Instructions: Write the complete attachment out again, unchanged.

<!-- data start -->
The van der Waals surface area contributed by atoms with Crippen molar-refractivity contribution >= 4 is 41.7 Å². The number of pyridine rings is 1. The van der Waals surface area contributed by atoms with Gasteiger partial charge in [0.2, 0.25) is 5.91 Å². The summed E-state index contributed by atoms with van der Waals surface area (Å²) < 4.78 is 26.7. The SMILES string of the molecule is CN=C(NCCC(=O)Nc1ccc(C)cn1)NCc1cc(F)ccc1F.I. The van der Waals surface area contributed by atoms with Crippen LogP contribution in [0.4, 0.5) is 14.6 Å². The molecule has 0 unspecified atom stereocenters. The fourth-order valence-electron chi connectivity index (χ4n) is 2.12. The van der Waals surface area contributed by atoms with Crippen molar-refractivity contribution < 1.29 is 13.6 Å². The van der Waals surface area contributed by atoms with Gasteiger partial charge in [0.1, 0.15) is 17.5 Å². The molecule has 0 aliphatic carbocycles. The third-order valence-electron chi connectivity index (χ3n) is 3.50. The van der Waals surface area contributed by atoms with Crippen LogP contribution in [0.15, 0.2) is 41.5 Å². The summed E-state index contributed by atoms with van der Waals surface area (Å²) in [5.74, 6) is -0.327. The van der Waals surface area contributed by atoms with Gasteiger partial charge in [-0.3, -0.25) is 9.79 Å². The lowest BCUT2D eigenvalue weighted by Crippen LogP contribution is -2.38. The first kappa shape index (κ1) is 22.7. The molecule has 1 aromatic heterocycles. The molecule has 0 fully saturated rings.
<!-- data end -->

The van der Waals surface area contributed by atoms with Crippen molar-refractivity contribution >= 4 is 41.7 Å². The number of pyridine rings is 1. The van der Waals surface area contributed by atoms with Gasteiger partial charge in [0.2, 0.25) is 5.91 Å². The summed E-state index contributed by atoms with van der Waals surface area (Å²) < 4.78 is 26.7. The SMILES string of the molecule is CN=C(NCCC(=O)Nc1ccc(C)cn1)NCc1cc(F)ccc1F.I. The van der Waals surface area contributed by atoms with Crippen LogP contribution in [0.4, 0.5) is 14.6 Å². The molecule has 0 unspecified atom stereocenters. The fourth-order valence-electron chi connectivity index (χ4n) is 2.12. The van der Waals surface area contributed by atoms with Crippen molar-refractivity contribution < 1.29 is 13.6 Å². The van der Waals surface area contributed by atoms with Gasteiger partial charge in [0.1, 0.15) is 17.5 Å². The molecule has 0 aliphatic carbocycles. The third-order valence-electron chi connectivity index (χ3n) is 3.50. The van der Waals surface area contributed by atoms with Crippen LogP contribution in [0.15, 0.2) is 41.5 Å². The summed E-state index contributed by atoms with van der Waals surface area (Å²) in [5.74, 6) is -0.327. The van der Waals surface area contributed by atoms with Gasteiger partial charge in [-0.3, -0.25) is 9.79 Å². The lowest BCUT2D eigenvalue weighted by Crippen LogP contribution is -2.38. The first kappa shape index (κ1) is 22.7. The molecule has 1 aromatic heterocycles. The molecule has 0 fully saturated rings.